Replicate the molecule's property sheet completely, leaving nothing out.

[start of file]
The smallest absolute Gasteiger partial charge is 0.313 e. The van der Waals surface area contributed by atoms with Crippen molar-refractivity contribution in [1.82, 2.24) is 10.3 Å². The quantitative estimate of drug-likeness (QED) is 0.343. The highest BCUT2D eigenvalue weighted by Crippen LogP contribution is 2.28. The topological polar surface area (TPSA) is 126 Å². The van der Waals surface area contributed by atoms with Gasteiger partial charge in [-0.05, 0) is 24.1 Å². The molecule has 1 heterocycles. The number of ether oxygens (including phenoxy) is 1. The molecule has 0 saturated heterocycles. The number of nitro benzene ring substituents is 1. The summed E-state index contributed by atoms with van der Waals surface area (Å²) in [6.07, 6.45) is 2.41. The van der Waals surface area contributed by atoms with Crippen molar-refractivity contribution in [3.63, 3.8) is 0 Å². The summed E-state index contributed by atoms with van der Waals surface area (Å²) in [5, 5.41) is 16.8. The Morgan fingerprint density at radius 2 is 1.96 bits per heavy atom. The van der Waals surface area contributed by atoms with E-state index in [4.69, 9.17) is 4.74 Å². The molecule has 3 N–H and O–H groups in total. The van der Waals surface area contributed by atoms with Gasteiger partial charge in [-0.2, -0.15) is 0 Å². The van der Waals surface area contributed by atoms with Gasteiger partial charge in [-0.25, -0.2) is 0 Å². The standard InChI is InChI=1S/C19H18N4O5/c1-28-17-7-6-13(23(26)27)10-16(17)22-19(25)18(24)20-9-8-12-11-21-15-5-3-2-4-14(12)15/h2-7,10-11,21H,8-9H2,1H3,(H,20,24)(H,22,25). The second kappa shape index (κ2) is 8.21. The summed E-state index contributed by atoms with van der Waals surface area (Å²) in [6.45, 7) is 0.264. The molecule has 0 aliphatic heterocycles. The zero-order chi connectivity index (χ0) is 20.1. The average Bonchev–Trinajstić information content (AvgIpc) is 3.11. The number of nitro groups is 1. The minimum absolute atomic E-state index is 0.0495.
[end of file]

The smallest absolute Gasteiger partial charge is 0.313 e. The van der Waals surface area contributed by atoms with Crippen molar-refractivity contribution in [1.82, 2.24) is 10.3 Å². The quantitative estimate of drug-likeness (QED) is 0.343. The highest BCUT2D eigenvalue weighted by Crippen LogP contribution is 2.28. The topological polar surface area (TPSA) is 126 Å². The van der Waals surface area contributed by atoms with Gasteiger partial charge in [-0.05, 0) is 24.1 Å². The molecule has 1 heterocycles. The number of ether oxygens (including phenoxy) is 1. The molecule has 0 saturated heterocycles. The number of nitro benzene ring substituents is 1. The summed E-state index contributed by atoms with van der Waals surface area (Å²) in [6.07, 6.45) is 2.41. The van der Waals surface area contributed by atoms with Crippen molar-refractivity contribution in [3.63, 3.8) is 0 Å². The summed E-state index contributed by atoms with van der Waals surface area (Å²) in [5, 5.41) is 16.8. The Morgan fingerprint density at radius 2 is 1.96 bits per heavy atom. The van der Waals surface area contributed by atoms with E-state index in [4.69, 9.17) is 4.74 Å². The molecule has 3 N–H and O–H groups in total. The van der Waals surface area contributed by atoms with Gasteiger partial charge in [-0.2, -0.15) is 0 Å². The van der Waals surface area contributed by atoms with Gasteiger partial charge in [-0.25, -0.2) is 0 Å². The standard InChI is InChI=1S/C19H18N4O5/c1-28-17-7-6-13(23(26)27)10-16(17)22-19(25)18(24)20-9-8-12-11-21-15-5-3-2-4-14(12)15/h2-7,10-11,21H,8-9H2,1H3,(H,20,24)(H,22,25). The second kappa shape index (κ2) is 8.21. The summed E-state index contributed by atoms with van der Waals surface area (Å²) in [6.45, 7) is 0.264. The molecule has 0 aliphatic heterocycles. The zero-order chi connectivity index (χ0) is 20.1. The average Bonchev–Trinajstić information content (AvgIpc) is 3.11. The number of nitro groups is 1. The minimum absolute atomic E-state index is 0.0495.